The story is that early in 1936 LaFayette sales were down, so Nash decided to make a second series to boost sales. Taking the 400 waterfall grill, adding two stainless spears, and adding a new ornament Nash came up with a re-designed second series which boosted sales in the LaFayette line.

It is also said that a kit was made for all dealerships to change the remaining first series LaFayette's over to the second series. The radiator cap sticks out on the first series but not on the second series.

The difference in the overdrive is that on the LaFayette it is all one unit. The overdrive is built into the trans. case. The 400 and Ambassadors had the overdrive attached to the back of the trans. casing. The teardrop shape was standard use on the 400 and ambassadors. All LaFayette's said LaFayette on the grill and trunk tag, and all 400's had the "Nash" Logo on the tag.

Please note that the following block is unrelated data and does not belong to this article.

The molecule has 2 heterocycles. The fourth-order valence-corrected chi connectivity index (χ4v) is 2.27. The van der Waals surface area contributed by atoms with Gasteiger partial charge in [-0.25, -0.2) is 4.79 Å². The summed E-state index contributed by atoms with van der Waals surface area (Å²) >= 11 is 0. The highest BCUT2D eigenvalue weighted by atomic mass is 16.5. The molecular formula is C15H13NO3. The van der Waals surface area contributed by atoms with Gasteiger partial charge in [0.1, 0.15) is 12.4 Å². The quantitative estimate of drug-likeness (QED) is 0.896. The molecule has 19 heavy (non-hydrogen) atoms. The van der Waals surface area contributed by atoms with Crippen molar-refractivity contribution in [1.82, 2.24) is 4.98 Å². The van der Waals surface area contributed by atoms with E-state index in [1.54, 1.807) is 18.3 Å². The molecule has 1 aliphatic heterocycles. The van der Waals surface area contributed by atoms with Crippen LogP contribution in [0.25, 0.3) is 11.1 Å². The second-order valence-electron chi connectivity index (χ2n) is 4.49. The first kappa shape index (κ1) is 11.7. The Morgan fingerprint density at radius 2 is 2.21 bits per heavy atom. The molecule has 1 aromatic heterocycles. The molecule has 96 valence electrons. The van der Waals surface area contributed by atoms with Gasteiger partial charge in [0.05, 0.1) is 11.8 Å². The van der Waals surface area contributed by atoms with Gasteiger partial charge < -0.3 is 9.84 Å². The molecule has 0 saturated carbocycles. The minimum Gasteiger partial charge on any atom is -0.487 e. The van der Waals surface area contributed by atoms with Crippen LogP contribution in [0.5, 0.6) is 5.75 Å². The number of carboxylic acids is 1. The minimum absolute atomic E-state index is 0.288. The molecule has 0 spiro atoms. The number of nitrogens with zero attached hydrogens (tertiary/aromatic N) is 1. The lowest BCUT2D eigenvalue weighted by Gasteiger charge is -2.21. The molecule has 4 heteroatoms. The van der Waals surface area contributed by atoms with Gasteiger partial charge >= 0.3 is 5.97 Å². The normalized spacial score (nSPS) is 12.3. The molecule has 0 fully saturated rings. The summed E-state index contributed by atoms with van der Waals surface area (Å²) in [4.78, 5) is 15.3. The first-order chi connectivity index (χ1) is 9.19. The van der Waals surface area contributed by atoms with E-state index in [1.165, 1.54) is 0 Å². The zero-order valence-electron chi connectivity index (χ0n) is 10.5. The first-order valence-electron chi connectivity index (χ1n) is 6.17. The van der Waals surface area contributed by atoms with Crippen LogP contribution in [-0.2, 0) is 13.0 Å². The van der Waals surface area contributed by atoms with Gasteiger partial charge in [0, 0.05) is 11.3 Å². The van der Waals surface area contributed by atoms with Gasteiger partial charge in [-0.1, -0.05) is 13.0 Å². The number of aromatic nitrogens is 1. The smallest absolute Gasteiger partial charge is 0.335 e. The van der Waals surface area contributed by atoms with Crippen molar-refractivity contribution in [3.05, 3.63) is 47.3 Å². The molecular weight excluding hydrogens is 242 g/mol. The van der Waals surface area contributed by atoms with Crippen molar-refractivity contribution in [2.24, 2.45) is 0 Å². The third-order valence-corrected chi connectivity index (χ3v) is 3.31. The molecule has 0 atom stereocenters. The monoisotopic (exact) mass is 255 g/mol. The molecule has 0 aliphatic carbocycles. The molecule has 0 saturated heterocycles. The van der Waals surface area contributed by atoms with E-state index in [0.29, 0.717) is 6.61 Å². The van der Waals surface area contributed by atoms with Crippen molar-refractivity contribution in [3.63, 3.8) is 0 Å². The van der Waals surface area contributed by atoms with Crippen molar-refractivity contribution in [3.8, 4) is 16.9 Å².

In reference to model numbers, to my knowledge all 4 door trunk sedans were 3618's. The difference is the 2nd series, with the waterfall grill, was called a LaFayette Deluxe. 3618 was the highest model number for LaFayette, 3610, 12 & 13 were some of the others.

All of these photos and information were provided by Member Steve Meisner NCCA #5610. Steve and Barbs LaFayette can be seen on display in the Wisconsin Auto Museum (formerly the Hartford Heritage Museum) in Hartford Wisconsin.

Here is a pix of my 3618 first series when I brought it home.

LaFayette ornament

400 and Ambassador

This Ornament is from the first series.

Grill Badge says Lafayette - and

In small print is "Nash Built".

That story of the two series of '36 LaFayettes and the second grille that was made available, because the first one did not sell, was told to me years ago by a certain Mr. Chinitz, who was a Nash dealer at the time. Quite unique and interesting. I actually have both grilles, because an example of the first series was sent to me ages ago by someone in the US, and I clearly remember when I received it, I was very upset, because I thought the sender had conned me as the one I received did not at all look like the leftovers of the one that I had.

Peter Breitenstein #3636 - petemoni@mweb.com.na

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THE RISE and FALL of the NASH 400, by John Cope, Published in RESTORED CARS, NO 41.

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